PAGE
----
Individuals that specialize in trauma care understand the critical nature of the immediate. There can be many things wrong; not everything can or needs to be done now! Life pivots on the decisions and priorities applied in each moment. In hindsight, it may all seem clear, obvious, and simple. Yet, in the crisis at hand, nothing is clear or obvious.
As I watch individuals and corporations react to unfolding surprises, it is clear that panic feeds panic. The lessons found in a trauma center can be applied to any situation. My point is not to recount the specifics, rather to remind others as well as myself about the approach.
First, uncertainty and life threatening unknowns are a part of life. The fact that I do not acknowledge or even realize the risks are present does not change the reality that your life and mine is at risk in Evil's hand.
Second, assessing and resolutely focusing on the high priorities in life is paramount if we are to live. Too often, I lose sight of my priorities. I seemingly misplace them. If I want to live, fully and completely live realizing everything life offers, I will understand and hold onto them as if my life depends on it.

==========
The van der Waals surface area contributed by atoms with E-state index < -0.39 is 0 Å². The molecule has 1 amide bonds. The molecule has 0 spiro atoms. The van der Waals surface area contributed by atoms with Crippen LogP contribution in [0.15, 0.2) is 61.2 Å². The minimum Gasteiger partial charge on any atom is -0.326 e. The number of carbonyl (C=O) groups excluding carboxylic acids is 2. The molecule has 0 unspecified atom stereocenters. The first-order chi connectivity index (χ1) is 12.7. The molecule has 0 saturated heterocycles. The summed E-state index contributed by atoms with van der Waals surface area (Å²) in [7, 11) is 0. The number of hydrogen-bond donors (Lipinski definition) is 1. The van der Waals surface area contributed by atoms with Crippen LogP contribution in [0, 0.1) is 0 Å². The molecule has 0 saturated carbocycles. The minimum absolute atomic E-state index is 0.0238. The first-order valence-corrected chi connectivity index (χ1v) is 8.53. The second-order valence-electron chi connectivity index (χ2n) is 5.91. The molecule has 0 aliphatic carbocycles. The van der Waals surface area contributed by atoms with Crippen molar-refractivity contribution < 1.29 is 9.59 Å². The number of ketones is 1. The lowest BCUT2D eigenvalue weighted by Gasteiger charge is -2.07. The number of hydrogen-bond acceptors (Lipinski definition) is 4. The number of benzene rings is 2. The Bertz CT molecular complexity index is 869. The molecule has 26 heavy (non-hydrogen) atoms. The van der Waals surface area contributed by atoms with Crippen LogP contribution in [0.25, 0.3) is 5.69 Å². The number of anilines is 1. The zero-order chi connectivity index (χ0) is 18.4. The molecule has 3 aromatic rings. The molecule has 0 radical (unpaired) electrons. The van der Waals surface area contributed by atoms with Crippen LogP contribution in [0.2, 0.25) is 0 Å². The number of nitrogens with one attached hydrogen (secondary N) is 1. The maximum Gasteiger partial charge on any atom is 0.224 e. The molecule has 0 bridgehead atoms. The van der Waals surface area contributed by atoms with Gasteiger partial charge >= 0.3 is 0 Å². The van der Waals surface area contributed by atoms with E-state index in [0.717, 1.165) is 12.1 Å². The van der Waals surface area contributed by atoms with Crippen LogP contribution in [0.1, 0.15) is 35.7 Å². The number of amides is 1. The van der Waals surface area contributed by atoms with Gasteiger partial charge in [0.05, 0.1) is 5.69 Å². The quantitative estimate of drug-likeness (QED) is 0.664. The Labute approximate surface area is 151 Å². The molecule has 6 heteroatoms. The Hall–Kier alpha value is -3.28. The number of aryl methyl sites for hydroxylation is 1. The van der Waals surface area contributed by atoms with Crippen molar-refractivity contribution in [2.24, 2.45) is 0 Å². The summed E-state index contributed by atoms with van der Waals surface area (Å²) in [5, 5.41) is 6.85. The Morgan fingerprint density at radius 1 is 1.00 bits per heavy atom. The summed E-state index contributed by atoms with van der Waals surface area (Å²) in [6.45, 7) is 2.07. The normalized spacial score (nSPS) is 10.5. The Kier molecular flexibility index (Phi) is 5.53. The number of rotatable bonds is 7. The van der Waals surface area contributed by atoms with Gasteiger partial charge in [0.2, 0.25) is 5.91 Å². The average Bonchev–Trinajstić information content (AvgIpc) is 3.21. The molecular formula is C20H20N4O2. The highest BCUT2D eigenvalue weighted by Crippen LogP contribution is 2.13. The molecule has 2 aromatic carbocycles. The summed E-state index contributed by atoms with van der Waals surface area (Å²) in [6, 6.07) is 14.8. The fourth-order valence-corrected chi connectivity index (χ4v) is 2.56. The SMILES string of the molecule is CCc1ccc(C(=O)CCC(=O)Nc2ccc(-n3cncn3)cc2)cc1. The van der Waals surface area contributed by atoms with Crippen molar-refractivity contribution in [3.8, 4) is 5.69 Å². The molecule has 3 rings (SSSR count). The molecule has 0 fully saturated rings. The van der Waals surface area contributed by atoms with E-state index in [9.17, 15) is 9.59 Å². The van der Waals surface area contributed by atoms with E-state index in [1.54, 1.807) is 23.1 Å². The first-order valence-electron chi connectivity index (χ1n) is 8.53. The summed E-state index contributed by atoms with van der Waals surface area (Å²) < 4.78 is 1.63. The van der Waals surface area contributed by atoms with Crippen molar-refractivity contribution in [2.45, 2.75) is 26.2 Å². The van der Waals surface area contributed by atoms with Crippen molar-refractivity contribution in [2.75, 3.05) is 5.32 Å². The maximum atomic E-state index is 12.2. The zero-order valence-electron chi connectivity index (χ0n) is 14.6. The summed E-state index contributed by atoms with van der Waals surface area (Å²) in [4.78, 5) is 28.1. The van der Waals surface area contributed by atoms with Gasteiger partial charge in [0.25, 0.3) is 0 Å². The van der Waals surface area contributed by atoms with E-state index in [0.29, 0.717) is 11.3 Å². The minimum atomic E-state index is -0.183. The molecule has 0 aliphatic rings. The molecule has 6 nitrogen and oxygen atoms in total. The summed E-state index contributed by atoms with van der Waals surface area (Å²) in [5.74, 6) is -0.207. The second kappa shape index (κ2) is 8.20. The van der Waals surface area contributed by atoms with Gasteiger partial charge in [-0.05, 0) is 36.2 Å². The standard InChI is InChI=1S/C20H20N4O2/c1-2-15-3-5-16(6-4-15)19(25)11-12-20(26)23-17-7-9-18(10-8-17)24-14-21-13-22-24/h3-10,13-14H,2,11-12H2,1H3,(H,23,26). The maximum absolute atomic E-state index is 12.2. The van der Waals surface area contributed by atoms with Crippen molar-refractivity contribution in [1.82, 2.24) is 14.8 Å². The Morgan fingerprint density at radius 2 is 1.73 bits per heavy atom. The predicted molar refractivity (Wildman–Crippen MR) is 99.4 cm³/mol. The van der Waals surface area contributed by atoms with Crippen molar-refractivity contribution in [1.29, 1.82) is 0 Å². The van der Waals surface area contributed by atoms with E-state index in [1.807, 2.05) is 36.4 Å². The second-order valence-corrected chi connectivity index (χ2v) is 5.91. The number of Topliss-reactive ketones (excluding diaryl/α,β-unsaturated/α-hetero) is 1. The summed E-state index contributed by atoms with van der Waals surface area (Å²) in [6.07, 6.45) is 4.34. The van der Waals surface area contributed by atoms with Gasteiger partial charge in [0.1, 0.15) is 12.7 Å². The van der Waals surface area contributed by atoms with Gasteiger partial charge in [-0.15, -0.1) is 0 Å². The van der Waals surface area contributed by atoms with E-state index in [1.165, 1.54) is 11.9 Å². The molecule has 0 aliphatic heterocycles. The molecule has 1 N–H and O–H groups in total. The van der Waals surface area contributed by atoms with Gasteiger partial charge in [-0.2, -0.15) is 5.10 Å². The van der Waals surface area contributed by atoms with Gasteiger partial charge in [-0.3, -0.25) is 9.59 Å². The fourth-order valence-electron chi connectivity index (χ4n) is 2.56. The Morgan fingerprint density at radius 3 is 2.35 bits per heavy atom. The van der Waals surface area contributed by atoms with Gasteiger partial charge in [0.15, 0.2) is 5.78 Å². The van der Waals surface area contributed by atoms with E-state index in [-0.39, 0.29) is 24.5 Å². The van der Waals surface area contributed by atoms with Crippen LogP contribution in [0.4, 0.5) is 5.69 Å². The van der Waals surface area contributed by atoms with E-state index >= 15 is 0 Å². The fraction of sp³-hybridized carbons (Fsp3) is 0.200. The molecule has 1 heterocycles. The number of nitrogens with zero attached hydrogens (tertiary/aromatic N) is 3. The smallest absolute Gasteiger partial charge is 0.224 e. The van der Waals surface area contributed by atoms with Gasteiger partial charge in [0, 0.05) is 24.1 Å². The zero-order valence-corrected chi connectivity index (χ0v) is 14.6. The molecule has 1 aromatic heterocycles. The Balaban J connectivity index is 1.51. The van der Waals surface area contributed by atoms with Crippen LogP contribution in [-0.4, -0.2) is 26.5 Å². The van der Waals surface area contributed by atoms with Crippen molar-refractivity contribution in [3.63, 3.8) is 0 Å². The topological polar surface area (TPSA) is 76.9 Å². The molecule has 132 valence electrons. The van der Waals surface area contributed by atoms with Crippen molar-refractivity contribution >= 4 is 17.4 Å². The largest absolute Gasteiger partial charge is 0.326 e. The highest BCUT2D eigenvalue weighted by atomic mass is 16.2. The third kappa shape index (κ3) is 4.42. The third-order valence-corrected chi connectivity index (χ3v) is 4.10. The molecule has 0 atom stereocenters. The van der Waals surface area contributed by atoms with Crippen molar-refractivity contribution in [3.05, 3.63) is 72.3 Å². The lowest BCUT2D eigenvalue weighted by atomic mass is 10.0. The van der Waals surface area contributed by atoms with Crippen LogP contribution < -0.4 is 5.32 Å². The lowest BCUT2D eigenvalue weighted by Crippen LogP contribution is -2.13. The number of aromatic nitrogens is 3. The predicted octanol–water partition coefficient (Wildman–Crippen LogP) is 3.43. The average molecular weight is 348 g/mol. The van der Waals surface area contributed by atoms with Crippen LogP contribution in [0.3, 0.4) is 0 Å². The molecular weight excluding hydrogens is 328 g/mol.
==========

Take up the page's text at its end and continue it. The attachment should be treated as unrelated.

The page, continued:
Third, one cannot simply rest. One must intentionally be and act. Knowing and understanding are a beginning, but never enough. One must engage in the present. This may mean we ignore personal grievances and focus on our mission with Divinity. We may be asked to let go of anger and dispense compassion for another. At times, the story of the moment is not all about “me”.
Jesus confronted an enemy. It was a perfect opportunity to exercise justice, deliver an eye for an eye, and yet his words reflected his higher priorities. “I am Jesus, the One you're hunting down. I want you to get up and enter the city. In the city you'll be told what to do next.” (Acts 9.6) In that life and ours, it is a call that repeats daily. Life turns on our response.
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